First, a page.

Friday, January 23, 2004
Mentoring programs support teachers
"Carlisle's Induction Program adds an extraordinary benefit to the teachers and classroom and continuity of the strong curriculum," Stephen Bober, seventh grade language arts teacher and advocate for the mentoring program, told the Carlisle School Committee (CSC) Wednesday, January 7. Of 12 new teachers in 1997, only four remain; three remain of the new teachers hired in 1998. Thirty-five new teachers have been hired in the last four years. He feels the induction program will help to sustain a teacher's success rate in the Carlisle School. "Expectations are high in Carlisle," said Bober. " It is important to make the newcomers feel welcome."
"There are two categories of teachers, brand new and experienced, coming into the Carlisle School," said Bober. "Brand new teachers greatly benefit from a trained mentor. Carlisle has eight on its faculty who have gone through a training program to provide the appropriate assistance to make a first-year teacher feel welcome and confident in a new environment." Carlisle also hires experienced teachers whose needs are different and whose transition into the Carlisle School community can be helped by a Guide.
Assistance takes the form of help in all aspects of the Carlisle School; professional, curriculum, classroom management, record keeping, communication and cultural. Both the Mentors and Guides work to "promote the professional development of new teaching staff by fostering collegiality, encourage reflective practices, and creating a culture of support within a community of learners," said Bober in his report.
More specifically, the Mentors and Guides in the Induction Program provide instructional, professional and personal support for the new teachers. The relationship between the Guide and Mentor and the new teacher is confidential. It includes peer observation and serves as a liaison between other professionals within the school system. Mentors and Guides meet individually and regularly with the new teachers who are asked to keep a reflective journal. At least ten other meetings are scheduled throughout the year to provide help with everything from report cards to student support services to student placement.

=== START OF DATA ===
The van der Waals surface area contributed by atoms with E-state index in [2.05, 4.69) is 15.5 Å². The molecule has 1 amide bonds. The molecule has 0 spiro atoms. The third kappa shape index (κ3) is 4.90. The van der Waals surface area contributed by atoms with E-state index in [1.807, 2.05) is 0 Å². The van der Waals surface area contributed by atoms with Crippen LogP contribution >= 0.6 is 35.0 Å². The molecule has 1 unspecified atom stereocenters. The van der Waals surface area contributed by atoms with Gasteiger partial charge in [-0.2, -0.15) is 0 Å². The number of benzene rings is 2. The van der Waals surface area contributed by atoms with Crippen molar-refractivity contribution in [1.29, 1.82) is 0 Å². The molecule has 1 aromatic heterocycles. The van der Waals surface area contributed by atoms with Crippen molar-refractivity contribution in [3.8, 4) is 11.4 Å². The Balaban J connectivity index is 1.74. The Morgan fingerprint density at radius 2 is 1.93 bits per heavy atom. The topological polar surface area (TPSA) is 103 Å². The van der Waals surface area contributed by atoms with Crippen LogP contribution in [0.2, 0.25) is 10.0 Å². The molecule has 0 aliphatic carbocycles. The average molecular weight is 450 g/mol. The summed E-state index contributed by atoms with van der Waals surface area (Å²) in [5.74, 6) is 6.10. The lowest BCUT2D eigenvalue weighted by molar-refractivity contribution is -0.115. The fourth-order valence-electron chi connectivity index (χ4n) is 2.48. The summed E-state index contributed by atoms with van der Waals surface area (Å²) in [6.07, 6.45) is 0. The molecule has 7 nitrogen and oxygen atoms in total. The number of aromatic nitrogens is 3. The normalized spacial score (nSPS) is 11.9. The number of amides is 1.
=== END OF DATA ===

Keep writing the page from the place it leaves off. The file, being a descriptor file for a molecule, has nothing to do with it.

CSC Member Suzanne Whitney Smith questioned Bober on the response to the program. Bober felt it was very positive. "The program has evolved over the past three years. It started with a steering committee and now a formal program has been put in place. The question is how many teachers did the school lose that it wanted to keep." Superintendent Fox-Melanson said that there is a "complete distinction between a teachers' employment evaluation and the mentoring program." Bober went on to say that the culture of the Carlisle School demands a high level of performance and encourages teachers both new and old to continue to grow in their profession. The mentoring program builds relationships to assure success. CSC member Nicole Burkel said, "It is a great experience. The children don't know how lucky they are."
© 2004 The